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Grown Up in the 1960s - The Sexual Revolution

Alongside Grown Up in Britain, we take a look at the Sexual Revolution and changing attitudes in the 1960s

A packet of contraceptive pills laid on a piece of red fabric

Alongside our Grown Up in Britain exhibition, we've been exploring how life for young people has changed over the last 100 years. Today, we're taking a look at the impact of new laws around sexual freedoms introduced in the 1960s. 

The 1960s is often remembered as a time when big shifts happened in the freedoms that young people enjoyed, with abortion and homosexuality (for those over the age of 21, at least) partially decriminalised in 1967, the same year the contraceptive pill was first made available to unmarried women.

However, while changing laws is one thing, attitudes and values reinforced over decades and even centuries don’t budge quite so easily, and we need only look at responses to the recent overturning of Roe vs Wade in the US to see how debates around some of these issues continue to rage today.

In practice, the “Sexual Revolution” of the 60s was less a sudden upheaval than a process of gradual change, that was far from complete even into the 70s and 80s. The pill, for example, was actually available on the NHS from 1961, but initially could be prescribed only to married women, due to fears around encouraging promiscuity. Even then, the take-up of GPs prescribing it remained relatively slow, until family planning clinics were permitted to prescribe it in 1974. This in turn led to debates around whether GPs and parents should be informed about prescriptions given to young women. That aside, take up amongst young women grew quickly, and the control the pill offered did radically change the lives of both married and unmarried women.

While the 1967 Abortion Act also increased access to the procedure, certain criteria officially still need to be met, and in the 1960s and 70s, the domination of the medical profession by men meant that women had much less say in the medical treatment of their bodies than they might expect today. The act also only applied in England, Scotland and Wales, and Northern Ireland still has separate laws around abortion even today.

On the matter of laws around homosexuality, meanwhile, it’s important to note that the 1967 Sexual Offences Act constituted only a partial decriminalisation, applying only to men over the age of 21, and only in England and Wales (the reforms were eventually extended to Scotland in 1980 and to Northern Ireland in 1982). Strict conditions were still enforced on the circumstances under which sex between men (or even the suggestion of it) was deemed permissible.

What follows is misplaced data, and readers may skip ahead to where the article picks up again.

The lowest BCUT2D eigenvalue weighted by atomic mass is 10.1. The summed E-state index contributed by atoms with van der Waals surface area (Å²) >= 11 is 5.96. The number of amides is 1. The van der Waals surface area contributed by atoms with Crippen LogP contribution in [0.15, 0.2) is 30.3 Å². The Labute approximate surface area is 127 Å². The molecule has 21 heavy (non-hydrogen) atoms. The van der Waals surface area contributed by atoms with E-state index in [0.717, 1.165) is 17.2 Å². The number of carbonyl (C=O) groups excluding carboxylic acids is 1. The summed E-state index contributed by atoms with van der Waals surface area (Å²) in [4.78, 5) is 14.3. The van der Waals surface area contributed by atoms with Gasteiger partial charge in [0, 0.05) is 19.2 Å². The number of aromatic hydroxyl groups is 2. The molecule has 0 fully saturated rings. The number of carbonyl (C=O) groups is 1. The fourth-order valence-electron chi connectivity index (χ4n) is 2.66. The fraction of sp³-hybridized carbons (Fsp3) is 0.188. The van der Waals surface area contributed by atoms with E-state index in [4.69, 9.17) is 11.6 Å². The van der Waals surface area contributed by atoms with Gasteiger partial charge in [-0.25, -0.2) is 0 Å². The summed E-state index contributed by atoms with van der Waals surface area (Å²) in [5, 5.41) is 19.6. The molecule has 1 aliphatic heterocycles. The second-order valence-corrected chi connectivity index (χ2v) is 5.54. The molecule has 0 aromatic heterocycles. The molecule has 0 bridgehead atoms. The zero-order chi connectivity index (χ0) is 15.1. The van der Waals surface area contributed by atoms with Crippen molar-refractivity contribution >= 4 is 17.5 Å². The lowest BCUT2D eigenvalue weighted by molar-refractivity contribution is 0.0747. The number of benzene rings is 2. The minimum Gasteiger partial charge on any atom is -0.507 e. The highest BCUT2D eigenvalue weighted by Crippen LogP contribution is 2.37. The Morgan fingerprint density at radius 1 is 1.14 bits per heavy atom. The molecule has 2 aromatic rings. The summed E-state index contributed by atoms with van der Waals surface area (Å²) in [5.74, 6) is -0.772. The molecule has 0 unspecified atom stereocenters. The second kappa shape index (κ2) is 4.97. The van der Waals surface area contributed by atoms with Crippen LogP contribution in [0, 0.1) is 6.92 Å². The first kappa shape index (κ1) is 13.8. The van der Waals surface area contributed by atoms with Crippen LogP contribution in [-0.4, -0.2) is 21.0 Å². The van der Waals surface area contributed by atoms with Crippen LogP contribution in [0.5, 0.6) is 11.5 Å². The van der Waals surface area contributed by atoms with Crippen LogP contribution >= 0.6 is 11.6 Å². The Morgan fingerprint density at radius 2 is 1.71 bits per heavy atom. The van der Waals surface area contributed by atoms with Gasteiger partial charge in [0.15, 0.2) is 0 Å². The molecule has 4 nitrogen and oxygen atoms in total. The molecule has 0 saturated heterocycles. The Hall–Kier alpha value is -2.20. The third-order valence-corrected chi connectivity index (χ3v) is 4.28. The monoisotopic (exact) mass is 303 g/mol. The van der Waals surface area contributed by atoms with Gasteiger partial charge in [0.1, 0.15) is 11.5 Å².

Moreover, it has been argued that in some ways, life for gay men became even more difficult after 1967, with the passing of the act triggering a kind of moral panic. In 2017, as the UK celebrated the 50th anniversary of the Sexual Offences Act, Peter Tatchell revealed new research showing that annual conviction rates for sexual offences actually increased by over 300% between 1966 and 1974.

Laws against gross indecency and “procuring” remained in force, meaning that men could still be arrested for kissing, touching and even “chatting up” other men in public places. Gay clubs and saunas were routinely raided, and police were known to stake-out parks and toilets. There were also fears about how young people might be influenced by shifting sexual mores, which ultimately led to the notorious Section 28 clause of the Local Government Act in 1986, which prohibited local authorities (including schools) from doing anything that could be interpreted as “promoting” homosexuality.

Today, consensus on issues of sexual freedom seems to be stronger in the UK than in many places. For example, a 2022 Gallup poll saw 55% of American respondents identify themselves as pro-choice – an increase on a figure that has traditionally hovered around 50%. A 2020 YouGov survey, meanwhile, revealed that 91% of women and 88% of men in the UK support women’s freedom to choose.

Nevertheless, as we reflect on what life has been like for young people of different backgrounds and sexualities growing up in the UK over the last 50-60 years, we should remember that much of what we take for granted now has only changed relatively recently.

Curated by the Museum of Youth Culture, Grown Up in Britain is free to visit until February 2023. Find out more.